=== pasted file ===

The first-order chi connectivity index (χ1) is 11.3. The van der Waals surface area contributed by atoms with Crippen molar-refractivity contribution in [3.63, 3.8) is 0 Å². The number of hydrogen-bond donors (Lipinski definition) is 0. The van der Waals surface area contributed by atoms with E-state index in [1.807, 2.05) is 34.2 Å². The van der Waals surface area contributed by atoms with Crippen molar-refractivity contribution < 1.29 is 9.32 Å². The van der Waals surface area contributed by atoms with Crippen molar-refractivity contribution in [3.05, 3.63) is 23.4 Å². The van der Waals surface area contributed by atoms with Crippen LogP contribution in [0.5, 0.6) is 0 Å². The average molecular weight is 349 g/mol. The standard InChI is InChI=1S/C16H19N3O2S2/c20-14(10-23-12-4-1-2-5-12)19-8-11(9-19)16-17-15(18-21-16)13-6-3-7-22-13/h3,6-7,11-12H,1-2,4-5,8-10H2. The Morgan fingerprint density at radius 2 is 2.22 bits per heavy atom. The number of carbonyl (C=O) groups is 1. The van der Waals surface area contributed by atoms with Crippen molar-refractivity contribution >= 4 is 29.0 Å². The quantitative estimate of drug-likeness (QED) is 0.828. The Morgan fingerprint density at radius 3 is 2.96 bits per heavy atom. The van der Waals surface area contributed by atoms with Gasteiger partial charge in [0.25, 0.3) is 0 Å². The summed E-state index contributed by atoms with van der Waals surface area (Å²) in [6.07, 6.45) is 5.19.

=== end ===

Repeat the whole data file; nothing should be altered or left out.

The first-order chi connectivity index (χ1) is 11.3. The van der Waals surface area contributed by atoms with Crippen molar-refractivity contribution in [3.63, 3.8) is 0 Å². The number of hydrogen-bond donors (Lipinski definition) is 0. The van der Waals surface area contributed by atoms with E-state index in [1.807, 2.05) is 34.2 Å². The van der Waals surface area contributed by atoms with Crippen molar-refractivity contribution < 1.29 is 9.32 Å². The van der Waals surface area contributed by atoms with Crippen molar-refractivity contribution in [3.05, 3.63) is 23.4 Å². The van der Waals surface area contributed by atoms with Crippen LogP contribution in [0.5, 0.6) is 0 Å². The average molecular weight is 349 g/mol. The standard InChI is InChI=1S/C16H19N3O2S2/c20-14(10-23-12-4-1-2-5-12)19-8-11(9-19)16-17-15(18-21-16)13-6-3-7-22-13/h3,6-7,11-12H,1-2,4-5,8-10H2. The Morgan fingerprint density at radius 2 is 2.22 bits per heavy atom. The number of carbonyl (C=O) groups is 1. The van der Waals surface area contributed by atoms with Crippen molar-refractivity contribution >= 4 is 29.0 Å². The quantitative estimate of drug-likeness (QED) is 0.828. The Morgan fingerprint density at radius 3 is 2.96 bits per heavy atom. The van der Waals surface area contributed by atoms with Gasteiger partial charge in [0.25, 0.3) is 0 Å². The summed E-state index contributed by atoms with van der Waals surface area (Å²) in [6.07, 6.45) is 5.19.